Skip to main content



Featured Post

Honor 20 Pro Review

Honor's most ambitious phone yet, the 20 Pro packs quad cameras onto the rear and a 32Mp selfie camera in a tiny punch-hole in the screen. We put this top-of-the-range contender through its paces.
Should I Buy The Honor 20 Pro?
The Honor 20 Pro goes all out on cameras, and it's a great choice if you love taking selfies in particular. We don't yet know the UK price (it's 599 €), but it should undercut the Huawei P30 and OnePlus 7 Pro, making it decent value.





Urbanista Stockholm Review

The Urbanista Stockholm wireless earbuds look like AirPods while costing an awful lot less, but can the quality compare?

Should I Buy The Urbanista Stockholm?
The Urbanista Stockholm earbuds are really guilty of what Apple's worst critics accuse it of: style over substance. They look great, but an uncomfortable fit (at least in my ears) and so-so sound hold them back. If you get lucky on the fit and you're more worried about headphones that look the part than sound it, then check these out, but otherwise it's worth spending a little more.

Price When Reviewed
  • $99
The AirPods are arguably the last product Apple released that had a really transformative effect on the tech industry, and since then countless companies have come out with their riff on the basic concept, with wireless (or 'true wireless') earbuds now available from almost every audio company out there.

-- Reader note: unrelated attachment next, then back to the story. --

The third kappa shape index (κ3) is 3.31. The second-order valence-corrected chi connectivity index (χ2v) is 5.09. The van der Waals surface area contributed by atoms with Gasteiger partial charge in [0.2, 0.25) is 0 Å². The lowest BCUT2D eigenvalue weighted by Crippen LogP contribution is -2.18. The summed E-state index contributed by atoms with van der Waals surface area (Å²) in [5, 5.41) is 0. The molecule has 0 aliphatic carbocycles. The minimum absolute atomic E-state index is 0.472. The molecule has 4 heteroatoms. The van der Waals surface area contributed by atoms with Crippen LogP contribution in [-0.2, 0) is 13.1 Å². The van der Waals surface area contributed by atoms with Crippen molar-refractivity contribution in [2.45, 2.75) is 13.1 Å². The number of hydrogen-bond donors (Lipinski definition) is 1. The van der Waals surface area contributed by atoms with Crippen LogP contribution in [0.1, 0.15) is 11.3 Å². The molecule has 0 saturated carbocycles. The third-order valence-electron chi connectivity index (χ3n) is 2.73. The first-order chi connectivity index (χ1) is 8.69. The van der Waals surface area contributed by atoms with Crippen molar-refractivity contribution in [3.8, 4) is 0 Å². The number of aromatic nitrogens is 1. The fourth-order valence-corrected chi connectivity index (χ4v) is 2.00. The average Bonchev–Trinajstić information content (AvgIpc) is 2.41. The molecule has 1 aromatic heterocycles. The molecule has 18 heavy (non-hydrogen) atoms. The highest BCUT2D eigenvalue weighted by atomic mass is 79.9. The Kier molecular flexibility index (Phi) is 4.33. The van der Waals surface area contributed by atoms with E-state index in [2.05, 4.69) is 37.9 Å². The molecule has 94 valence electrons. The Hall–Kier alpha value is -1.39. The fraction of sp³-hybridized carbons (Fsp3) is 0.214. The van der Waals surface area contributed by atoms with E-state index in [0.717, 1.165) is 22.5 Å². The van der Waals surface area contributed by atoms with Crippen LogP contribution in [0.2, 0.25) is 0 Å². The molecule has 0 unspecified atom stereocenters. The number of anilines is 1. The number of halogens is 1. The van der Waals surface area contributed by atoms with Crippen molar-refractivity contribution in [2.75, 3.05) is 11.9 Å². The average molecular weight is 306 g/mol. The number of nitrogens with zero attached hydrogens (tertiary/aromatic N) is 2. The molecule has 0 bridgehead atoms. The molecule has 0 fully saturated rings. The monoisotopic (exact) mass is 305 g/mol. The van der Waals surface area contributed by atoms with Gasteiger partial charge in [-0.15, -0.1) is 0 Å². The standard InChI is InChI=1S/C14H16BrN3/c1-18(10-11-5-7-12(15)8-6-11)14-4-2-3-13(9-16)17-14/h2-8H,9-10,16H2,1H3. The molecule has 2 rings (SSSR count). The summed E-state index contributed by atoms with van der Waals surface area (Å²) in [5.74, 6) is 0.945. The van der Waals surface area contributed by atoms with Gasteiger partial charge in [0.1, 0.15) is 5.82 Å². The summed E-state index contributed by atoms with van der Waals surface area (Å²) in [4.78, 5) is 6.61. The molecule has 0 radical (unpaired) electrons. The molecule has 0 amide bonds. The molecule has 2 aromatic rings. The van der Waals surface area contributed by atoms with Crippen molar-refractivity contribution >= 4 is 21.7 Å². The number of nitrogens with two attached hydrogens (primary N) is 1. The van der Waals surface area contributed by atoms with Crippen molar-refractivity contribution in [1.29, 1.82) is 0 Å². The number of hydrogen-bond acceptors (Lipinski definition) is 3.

The Stockholm earbuds are the first attempt on the format from Swedish company Urbanista, and the focus here is on nailing the look of Apple's AirPods while keep the price much more accessible. But are the compromises in audio quality too severe to recommend it?

Price And Availability
The Urbanista Stockholm earbuds are available now, and will set you back £89 in the UK or $99 in the US. Depending on your headphone habits that might sound like a lot, but for wireless earbuds it's a competitive price.

AirPods themselves cost £159/$159, and most of the other true wireless headphones we've reviewed cost a similar amount, with some even costing double that. There's not much other competition below £100/$100 yet, and most other cheap headphones are either wired or neckbuds, which is going to be the main draw of the Urbanista Stockholm for most people.
Swedish Style
The first thing you'll notice about the Urbanista Stockholm earbuds is that they look great. Available in black, white, pink, or green, they exude a muted, minimalist Scandinavian aesthetic that leaves them looking a) great, and b) much more expensive than they really are.

They use the same music note design as the AirPod, with a small round section that goes into your ear and a thin vertical part that dangles vertically below. There's a single small LED on the stem that's used to indicate power and pairing, and a very subtle Urbanista logo that also serves as the main input: this marks out the touch-sensitive part of each earbud, which you use for all the controls.